A few words on streaming services : As for sports, Hulu’s lineup includes BTN, CBS Sports, ESPN, ESPN 2, ESPNEWS, Golf Channel, and Olympic Channel. That’s all in addition to local channels you get in your zip code, such as ABC, CBS, FOX, and NBC cable affiliates. Recently, Hulu announced that it would add NFL Network and NFL RedZone to its channel lineup by August 1. It is unclear whether either of these additions will increase Hulu’s subscription costs, however. FuboTV, Sling TV, and YouTube TV all include the NFL Network channel in at least one of their plans and offer NFL RedZone as part of an add-on package. While Hulu’s lineup features NBC-owned RSNs, it lacks most AT&T-owned RSNs (except for SportsNet NY) and every Sinclair-owned Bally Sports RSN (previously, these were FOX Sports RSNs). AT&T TV is the only live TV service we’ve reviewed that includes RSNs from AT&T, NBC, and Sinclair, though it is missing a few NBC Sports RSNs. Make sure to find out which RSN airs your local team’s games before committing to any sports streaming service.
The modern gig economy receives a thorough thrashing by Ken Loach’s Sorry We Missed You, another sober class-conscious drama from the celebrated British director. Faced with limited professional options, Ricky (Kris Hitchen) gets a job as a delivery driver for a company that doesn’t technically hire him; rather, he’s “self-employed,” meaning the onus for everything falls on his shoulders. That proves to be an arduous state of affairs given that his wife Abbie (Debbie Honeywood) is a home care nurse who works long hours (also for “herself”), and their son Seb (Rhys Stone) is a school-skipping, graffiti-spraying teen who – having seen the incessant, back-breaking toil and anxiety that comes from his parents’ chosen paths – has opted instead for delinquency. As hardships mount, Loach incisively details the major and minor ways in which this contractor-oriented paradigm is fundamentally rigged against workers. His despairing condemnation is all the more wrenching for coming via a deeply empathetic portrayal of an everyday clan buckling under the strain of unjust forces out of their control. Read additional info at https://www.dvdshelf.com.au/..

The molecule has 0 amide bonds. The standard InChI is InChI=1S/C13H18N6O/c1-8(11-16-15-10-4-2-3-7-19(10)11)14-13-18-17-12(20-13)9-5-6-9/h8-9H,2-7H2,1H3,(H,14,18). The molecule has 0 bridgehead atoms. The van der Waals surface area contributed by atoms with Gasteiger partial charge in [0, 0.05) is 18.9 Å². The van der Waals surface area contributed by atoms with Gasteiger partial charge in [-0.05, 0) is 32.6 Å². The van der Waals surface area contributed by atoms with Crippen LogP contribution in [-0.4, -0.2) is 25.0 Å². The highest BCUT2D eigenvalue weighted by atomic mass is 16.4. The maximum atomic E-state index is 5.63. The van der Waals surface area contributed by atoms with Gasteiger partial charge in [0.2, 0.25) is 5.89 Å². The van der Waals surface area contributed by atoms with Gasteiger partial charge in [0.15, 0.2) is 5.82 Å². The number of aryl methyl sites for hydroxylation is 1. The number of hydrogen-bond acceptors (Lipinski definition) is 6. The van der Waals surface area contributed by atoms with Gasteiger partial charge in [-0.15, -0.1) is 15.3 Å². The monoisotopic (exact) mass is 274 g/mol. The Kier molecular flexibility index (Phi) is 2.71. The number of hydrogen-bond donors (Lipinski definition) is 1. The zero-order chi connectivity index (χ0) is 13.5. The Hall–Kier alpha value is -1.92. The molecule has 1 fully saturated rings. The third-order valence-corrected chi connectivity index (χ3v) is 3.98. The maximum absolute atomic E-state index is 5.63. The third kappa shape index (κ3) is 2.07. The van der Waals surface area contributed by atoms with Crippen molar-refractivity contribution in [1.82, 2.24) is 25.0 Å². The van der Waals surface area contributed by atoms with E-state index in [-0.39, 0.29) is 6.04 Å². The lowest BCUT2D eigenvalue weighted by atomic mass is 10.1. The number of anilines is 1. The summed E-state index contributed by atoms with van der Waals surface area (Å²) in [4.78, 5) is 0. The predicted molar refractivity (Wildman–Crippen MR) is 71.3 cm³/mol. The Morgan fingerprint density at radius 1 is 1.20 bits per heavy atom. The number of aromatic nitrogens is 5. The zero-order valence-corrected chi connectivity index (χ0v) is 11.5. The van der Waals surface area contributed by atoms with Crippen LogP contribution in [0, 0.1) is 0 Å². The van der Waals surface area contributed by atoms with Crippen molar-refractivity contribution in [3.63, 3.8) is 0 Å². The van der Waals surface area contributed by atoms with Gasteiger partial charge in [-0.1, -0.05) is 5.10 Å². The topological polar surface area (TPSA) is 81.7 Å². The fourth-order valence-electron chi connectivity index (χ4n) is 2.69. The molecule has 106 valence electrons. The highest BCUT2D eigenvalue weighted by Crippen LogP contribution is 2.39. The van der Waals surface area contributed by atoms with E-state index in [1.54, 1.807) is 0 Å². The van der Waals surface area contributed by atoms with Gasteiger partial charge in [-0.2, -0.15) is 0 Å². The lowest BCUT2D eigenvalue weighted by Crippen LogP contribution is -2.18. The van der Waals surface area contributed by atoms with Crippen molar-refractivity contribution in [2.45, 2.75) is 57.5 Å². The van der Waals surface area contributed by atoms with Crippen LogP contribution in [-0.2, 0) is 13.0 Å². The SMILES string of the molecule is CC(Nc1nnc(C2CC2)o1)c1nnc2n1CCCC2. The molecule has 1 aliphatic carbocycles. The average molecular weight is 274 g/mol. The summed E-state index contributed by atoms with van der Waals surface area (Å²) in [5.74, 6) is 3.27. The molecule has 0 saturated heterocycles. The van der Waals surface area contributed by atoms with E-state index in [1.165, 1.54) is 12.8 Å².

Exhilaratingly political but unfailingly intimate, Eliza Hittman’s third film is a thriller whose antagonist isn’t a person, but a society bent on treating the bodies of the main characters as common property. Never Rarely Sometimes Always takes place over the course of a few days in which a pregnant teenager travels with her cousin to New York City to obtain the abortion that restrictions have made unavailable to her in their home state of Pennsylvania. The precariousness of their situation, which soon stretches beyond the capacity of their meager resources, is counterbalanced by the strength of their bond. Newcomers Sidney Flanigan and Talia Ryder aren’t just magnetic — they convey, often without words, what it means to have someone to really rely on.